Kíla, Gambler's Ballet (Kíla Records, 2007)

For well over a decade, the Dublin-based septet Kíla have been turning the concept of traditional Irish music on its head. Rónán Ó Snodaigh (vocals, percussion), Rossa Ó Snodaigh (mandolin, percussion, winds), Colm Ó Snodaigh (flute, sax, whistles, guitar, vocals), Eoin Dillon (pipes and wistles), Dee Armstrong (fiddle, banjo, dulcimer), Lance Hogan (guitar, drums), and Brian Hogan (bass) may sing in Gaelic and use acoustic guitars and uillean pipes, but their music is as likely to evoke drum circles and Gypsy caravans as it does all-night sessions in tightly packed pubs. While their previous album Luna Park saw the band veering in the direction of extended jams, Kíla opted to keep the songs and tunes on the new album Gambler's Ballet relatively short and simple, with an emphasis on the groove.

The overall sound on the new CD is something of a cross between what Kíla normally does and the more club-oriented approach of the Afro Celt Sound System. There's no conspicuous example of programming on Gambler's Ballet, but the band adds snare drums and cymbals to their vast assortment of hand-held percussion instruments, and Lance Hogan plays quite a bit of electric guitar for the first time on a Kíla recording. Not that Kíla has ever had difficulty getting feet to move in the past, but the band definitely made danceable music the focus of Gambler's Ballet.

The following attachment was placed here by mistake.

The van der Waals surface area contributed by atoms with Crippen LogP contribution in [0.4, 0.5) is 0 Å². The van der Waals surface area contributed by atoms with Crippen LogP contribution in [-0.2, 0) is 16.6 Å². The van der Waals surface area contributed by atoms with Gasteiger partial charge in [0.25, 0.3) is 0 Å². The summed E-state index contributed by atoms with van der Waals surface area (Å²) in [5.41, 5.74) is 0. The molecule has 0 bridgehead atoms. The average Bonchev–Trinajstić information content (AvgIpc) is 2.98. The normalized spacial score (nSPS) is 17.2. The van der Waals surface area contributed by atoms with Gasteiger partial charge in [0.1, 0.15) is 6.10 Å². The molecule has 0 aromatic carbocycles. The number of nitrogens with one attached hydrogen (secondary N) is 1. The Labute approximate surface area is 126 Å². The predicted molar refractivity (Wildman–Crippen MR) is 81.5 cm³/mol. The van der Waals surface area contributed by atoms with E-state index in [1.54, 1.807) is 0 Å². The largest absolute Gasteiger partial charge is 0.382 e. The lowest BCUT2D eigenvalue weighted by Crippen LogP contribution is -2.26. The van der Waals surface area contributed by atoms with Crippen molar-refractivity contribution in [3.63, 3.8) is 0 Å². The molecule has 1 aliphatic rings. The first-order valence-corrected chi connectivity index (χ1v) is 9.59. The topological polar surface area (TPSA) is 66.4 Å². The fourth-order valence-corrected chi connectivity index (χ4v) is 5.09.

Some things never change from one Kíla album to the next, though. The band have, hands down, the best overall musicianship of any band in Celtic music since The Bothy Band, and they also pack their recordings with enough fury and frenzy to power whole cities. And while their albums always contain plenty of instrumentals, Kíla can always count on Rónán for a few examples of his trademark rapid fire, stream-of-consciousness Gaelic vocals.

Despie a bit of a change in style for the band, Gambler's Ballet is vintage Kíla, and will please long-time fans of the band. The strongest tracks for me this time around are a pair of high octane instrumentals, "Boy Racer" and the Eastern-influenced "Fir Bolg." Kíla are as good an example as any that folk music can be as fun, lively, and powerful as rock.

Overall grade: A-

reviewed by Scott

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